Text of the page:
Mixed with other drugs, the dangerous side effects of methamphetamine can become incrementally more dangerous, and sometimes lethal, without warning. It is very important that those who are using/abusing methamphetamine understand the sometimes synergistic effects of meth when introducing other medications and/or street drugs.
Anti-psychotics – When combined with anti-psychotics, methamphetamine renders them ineffectual. They become substantially ineffective, to the point of seizure activity and return of psychosis.
Alcohol – While methamphetamine use/abuse creates stress on the heart and can cause heart problems in long-term use, mixing meth with alcohol increases this risk greatly. It will also mask the symptoms of drinking to the extent that those who are well past the defined limit and are legally drunk will not believe themselves to be so and will drive or do other things that they would not normally do when drinking alcohol alone.
Benzodiazepines – Many users will attempt to take benzodiazepines to counter the side effects of methamphetamines. Like alcohol, the effects may not match the amounts taken into the body and overdose is a possibility. Benzodiazepines are strong drugs, and using them with methamphetamines may allow the user to develop an addiction they do not realize they have. When stopping the benzodiazepines, it is necessary to taper off usage, or serious problems may occur. A doctor should be consulted if use goes on for any length of time.
Marijuana – Use of marijuana while on methamphetamines can create increased risks for serious paranoia and psychosis. It is common for those who are attempting to come down from meth to use marijuana to cut down the side effects. However, paranoia and psychosis may ensue.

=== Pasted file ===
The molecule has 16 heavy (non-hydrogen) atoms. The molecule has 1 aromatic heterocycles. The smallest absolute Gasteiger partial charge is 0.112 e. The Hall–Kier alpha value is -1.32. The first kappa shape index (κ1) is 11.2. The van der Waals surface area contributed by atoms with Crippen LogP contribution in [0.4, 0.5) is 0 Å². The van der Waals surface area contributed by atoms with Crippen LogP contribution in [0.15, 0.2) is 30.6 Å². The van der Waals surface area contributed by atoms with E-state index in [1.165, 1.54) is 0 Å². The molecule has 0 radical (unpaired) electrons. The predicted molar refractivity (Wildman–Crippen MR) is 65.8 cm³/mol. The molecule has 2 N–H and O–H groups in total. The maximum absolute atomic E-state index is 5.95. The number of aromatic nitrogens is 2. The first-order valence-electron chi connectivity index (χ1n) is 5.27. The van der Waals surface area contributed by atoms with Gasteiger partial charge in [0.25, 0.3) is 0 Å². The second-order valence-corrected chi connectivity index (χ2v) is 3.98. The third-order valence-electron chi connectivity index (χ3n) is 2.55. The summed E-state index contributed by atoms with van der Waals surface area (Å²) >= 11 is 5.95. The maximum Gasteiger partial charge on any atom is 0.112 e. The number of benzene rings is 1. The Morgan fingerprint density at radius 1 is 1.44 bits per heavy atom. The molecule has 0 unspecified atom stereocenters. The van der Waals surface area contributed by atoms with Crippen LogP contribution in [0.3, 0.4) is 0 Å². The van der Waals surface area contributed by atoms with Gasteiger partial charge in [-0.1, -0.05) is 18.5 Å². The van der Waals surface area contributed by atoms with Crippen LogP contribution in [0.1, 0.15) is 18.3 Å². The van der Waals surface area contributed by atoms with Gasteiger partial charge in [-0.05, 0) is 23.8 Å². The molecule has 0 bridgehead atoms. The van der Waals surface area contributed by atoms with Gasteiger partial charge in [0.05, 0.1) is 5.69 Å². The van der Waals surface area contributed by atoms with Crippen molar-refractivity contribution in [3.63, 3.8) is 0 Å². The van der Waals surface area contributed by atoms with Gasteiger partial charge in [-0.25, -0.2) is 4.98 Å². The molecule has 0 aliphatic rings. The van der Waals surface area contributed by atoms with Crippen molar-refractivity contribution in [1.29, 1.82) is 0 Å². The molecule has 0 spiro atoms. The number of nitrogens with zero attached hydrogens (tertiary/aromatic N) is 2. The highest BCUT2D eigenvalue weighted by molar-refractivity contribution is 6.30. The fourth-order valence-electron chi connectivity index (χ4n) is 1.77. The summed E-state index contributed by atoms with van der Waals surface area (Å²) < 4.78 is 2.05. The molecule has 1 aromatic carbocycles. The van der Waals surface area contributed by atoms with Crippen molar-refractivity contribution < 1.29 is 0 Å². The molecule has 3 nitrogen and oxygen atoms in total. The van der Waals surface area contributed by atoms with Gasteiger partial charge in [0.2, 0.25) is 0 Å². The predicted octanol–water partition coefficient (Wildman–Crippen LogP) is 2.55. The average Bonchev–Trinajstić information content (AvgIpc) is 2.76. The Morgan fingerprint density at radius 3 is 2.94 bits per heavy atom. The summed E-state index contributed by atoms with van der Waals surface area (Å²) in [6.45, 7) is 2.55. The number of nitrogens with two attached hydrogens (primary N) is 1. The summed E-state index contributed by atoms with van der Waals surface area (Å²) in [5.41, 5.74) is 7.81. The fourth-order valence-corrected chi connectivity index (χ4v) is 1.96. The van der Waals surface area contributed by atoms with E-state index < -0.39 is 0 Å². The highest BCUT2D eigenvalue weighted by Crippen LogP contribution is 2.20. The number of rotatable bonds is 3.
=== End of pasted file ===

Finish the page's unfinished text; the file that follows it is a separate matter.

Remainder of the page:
Antidepressants – Antidepressants taken along with methamphetamine have serious and dangerous side effects. Those can include extreme high blood pressure, overheating, heart attack, stroke, and kidney failure. The interaction of these two drugs in the brain is counter-effective, and needs to be reported to a doctor.
Heroin – Using methamphetamine with heroin or other opiates is a recipe for disaster. Without knowing that the drugs are working, because they can dilute the effects of each other, overdose may occur easily. The high from the heroin does not allow the user to know how much meth is too much and vice versa. Under the influence of either of these drugs, the other drug is not felt until it is too late. Heart attacks are a common cause of death from this lethal mix. There may also be heart damage done by the increased heart rate that meth causes, combined with the lowered heart rate caused by heroin or other opiates.
Methamphetamine used with any other central nervous system stimulant, even caffeine, can be lethal, because it not only increases the effects of both drugs, but combines to incrementally and synergistically build one upon the other and can be three or four times more fatal than either drug alone.